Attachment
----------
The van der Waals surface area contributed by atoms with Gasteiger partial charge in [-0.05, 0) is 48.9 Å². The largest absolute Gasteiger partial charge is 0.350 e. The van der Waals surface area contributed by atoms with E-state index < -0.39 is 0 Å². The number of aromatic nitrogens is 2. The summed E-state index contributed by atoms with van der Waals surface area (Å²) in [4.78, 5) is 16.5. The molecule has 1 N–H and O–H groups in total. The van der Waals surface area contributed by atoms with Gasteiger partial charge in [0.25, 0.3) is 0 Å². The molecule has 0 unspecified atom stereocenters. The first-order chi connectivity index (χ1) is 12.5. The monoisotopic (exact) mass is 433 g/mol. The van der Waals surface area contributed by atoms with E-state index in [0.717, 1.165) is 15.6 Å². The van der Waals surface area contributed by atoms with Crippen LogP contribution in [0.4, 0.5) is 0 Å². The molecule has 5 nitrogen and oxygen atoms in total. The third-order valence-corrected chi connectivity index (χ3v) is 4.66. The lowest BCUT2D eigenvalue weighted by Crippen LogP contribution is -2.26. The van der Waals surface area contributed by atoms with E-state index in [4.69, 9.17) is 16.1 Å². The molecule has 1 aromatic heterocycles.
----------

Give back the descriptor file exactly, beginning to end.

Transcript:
The van der Waals surface area contributed by atoms with Gasteiger partial charge in [-0.05, 0) is 48.9 Å². The largest absolute Gasteiger partial charge is 0.350 e. The van der Waals surface area contributed by atoms with E-state index < -0.39 is 0 Å². The number of aromatic nitrogens is 2. The summed E-state index contributed by atoms with van der Waals surface area (Å²) in [4.78, 5) is 16.5. The molecule has 1 N–H and O–H groups in total. The van der Waals surface area contributed by atoms with Gasteiger partial charge in [0.25, 0.3) is 0 Å². The molecule has 0 unspecified atom stereocenters. The first-order chi connectivity index (χ1) is 12.5. The monoisotopic (exact) mass is 433 g/mol. The van der Waals surface area contributed by atoms with E-state index in [0.717, 1.165) is 15.6 Å². The van der Waals surface area contributed by atoms with Crippen LogP contribution in [0.4, 0.5) is 0 Å². The molecule has 5 nitrogen and oxygen atoms in total. The third-order valence-corrected chi connectivity index (χ3v) is 4.66. The lowest BCUT2D eigenvalue weighted by Crippen LogP contribution is -2.26. The van der Waals surface area contributed by atoms with E-state index in [4.69, 9.17) is 16.1 Å². The molecule has 1 aromatic heterocycles.